DOL Rescinds Trump Era Joint Employer Definition
August 3, 2021 – As expected, last week the U.S. Department of Labor (the “DOL”) rescinded a Trump era final rule which had narrowed the historical definition of “joint employer” under the Fair Labor Standards Act (the “FLSA”). By taking this action, the DOL has made it more likely employers will be classified as joint employers under the FLSA for the acts or omissions of another. Other government agencies, such as the NLRB, follow the same rule. The rescission will take effect on September 28, 2021. By taking this action the DOL returns the standard to the pre-Trump rule era.
Why business owners should care?
If a business is found to be a joint employer with a second company, then both companies could be liable for statutory violations. Common examples for joint employer allegations often occur with employees from staffing firms, subcontractors, franchisees, or other affiliated companies.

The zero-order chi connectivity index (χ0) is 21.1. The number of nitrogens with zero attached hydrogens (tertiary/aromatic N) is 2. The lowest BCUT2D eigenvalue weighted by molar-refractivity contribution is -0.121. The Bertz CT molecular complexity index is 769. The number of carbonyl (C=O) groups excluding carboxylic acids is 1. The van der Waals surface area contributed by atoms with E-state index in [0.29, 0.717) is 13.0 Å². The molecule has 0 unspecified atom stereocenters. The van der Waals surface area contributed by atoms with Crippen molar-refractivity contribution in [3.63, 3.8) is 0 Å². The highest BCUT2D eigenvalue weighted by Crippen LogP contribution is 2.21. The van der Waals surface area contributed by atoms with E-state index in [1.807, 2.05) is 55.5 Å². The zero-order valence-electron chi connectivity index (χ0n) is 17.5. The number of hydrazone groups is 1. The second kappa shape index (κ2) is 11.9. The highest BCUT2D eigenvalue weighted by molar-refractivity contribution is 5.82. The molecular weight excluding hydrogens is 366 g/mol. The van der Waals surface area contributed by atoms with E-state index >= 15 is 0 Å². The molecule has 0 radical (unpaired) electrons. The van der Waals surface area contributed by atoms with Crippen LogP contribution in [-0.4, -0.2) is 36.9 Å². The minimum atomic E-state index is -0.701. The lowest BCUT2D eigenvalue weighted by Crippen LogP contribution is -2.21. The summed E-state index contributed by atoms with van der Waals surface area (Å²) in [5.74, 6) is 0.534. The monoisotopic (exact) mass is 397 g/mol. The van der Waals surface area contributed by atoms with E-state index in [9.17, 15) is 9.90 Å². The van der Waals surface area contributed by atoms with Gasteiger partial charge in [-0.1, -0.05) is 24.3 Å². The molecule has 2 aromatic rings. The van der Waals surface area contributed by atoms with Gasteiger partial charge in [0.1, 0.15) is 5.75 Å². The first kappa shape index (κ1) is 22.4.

Under the Trump era rule, companies were considered joint employers only if they could hire and fire an employee, were able to substantially supervise and control an employee’s work schedule and conditions of employment, and if the company was able to set wages and method of payment for an employee and maintained employment records.
The Trump era rule also provided that certain factors should not be considered in a joint employer analysis, including (i) businesses operating under a franchiser/franchisee business model; (ii) a franchisor providing a standardized employee handbook to a franchisee; (iii) permitting a business to operate its own facility on the other company’s property, and (iv) a business establishing minimum wage, and harassment-free and other workplace standards for another’s employees. All this has been repealed.
Everything Old is New Again
Justification for the Change
Republican lawmakers and some legal scholars were in favor of the Trump era rule as its structure gave predictable standards and clarity for determining joint employer status. With its rescission, they believe there will be a return to confusion and uncertainty for business owners.
However, in the end the DOL believed that the now rescinded rule was contrary to the statutory language and the intent of Congress. They also believed it improperly limited the factors administrative agencies and the courts have historically used, and it failed to consider the years of DOL’s guidance on the topic.
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